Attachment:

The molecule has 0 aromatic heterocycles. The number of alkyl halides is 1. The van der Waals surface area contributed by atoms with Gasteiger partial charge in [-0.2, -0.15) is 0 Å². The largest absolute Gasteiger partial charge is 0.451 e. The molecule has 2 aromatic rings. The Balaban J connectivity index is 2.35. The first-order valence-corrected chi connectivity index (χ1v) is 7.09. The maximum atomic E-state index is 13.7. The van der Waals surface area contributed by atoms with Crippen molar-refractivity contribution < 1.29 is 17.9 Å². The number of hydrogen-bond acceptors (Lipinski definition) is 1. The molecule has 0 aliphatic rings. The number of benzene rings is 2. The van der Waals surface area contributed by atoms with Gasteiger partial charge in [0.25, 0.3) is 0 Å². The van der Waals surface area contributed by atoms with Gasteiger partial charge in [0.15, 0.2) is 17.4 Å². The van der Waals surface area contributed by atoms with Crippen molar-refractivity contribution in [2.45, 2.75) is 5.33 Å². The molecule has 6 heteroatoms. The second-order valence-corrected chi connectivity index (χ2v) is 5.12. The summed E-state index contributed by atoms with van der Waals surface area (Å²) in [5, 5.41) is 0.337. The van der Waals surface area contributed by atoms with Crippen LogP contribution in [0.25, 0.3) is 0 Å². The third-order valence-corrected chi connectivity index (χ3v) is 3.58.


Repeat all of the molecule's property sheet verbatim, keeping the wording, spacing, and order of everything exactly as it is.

The molecule has 0 aromatic heterocycles. The number of alkyl halides is 1. The van der Waals surface area contributed by atoms with Gasteiger partial charge in [-0.2, -0.15) is 0 Å². The largest absolute Gasteiger partial charge is 0.451 e. The molecule has 2 aromatic rings. The Balaban J connectivity index is 2.35. The first-order valence-corrected chi connectivity index (χ1v) is 7.09. The maximum atomic E-state index is 13.7. The van der Waals surface area contributed by atoms with Crippen molar-refractivity contribution < 1.29 is 17.9 Å². The number of hydrogen-bond acceptors (Lipinski definition) is 1. The molecule has 0 aliphatic rings. The number of benzene rings is 2. The van der Waals surface area contributed by atoms with Gasteiger partial charge in [0.25, 0.3) is 0 Å². The van der Waals surface area contributed by atoms with Gasteiger partial charge in [0.15, 0.2) is 17.4 Å². The van der Waals surface area contributed by atoms with Crippen molar-refractivity contribution in [2.45, 2.75) is 5.33 Å². The molecule has 6 heteroatoms. The second-order valence-corrected chi connectivity index (χ2v) is 5.12. The summed E-state index contributed by atoms with van der Waals surface area (Å²) in [5, 5.41) is 0.337. The van der Waals surface area contributed by atoms with Crippen LogP contribution in [0.25, 0.3) is 0 Å². The third-order valence-corrected chi connectivity index (χ3v) is 3.58.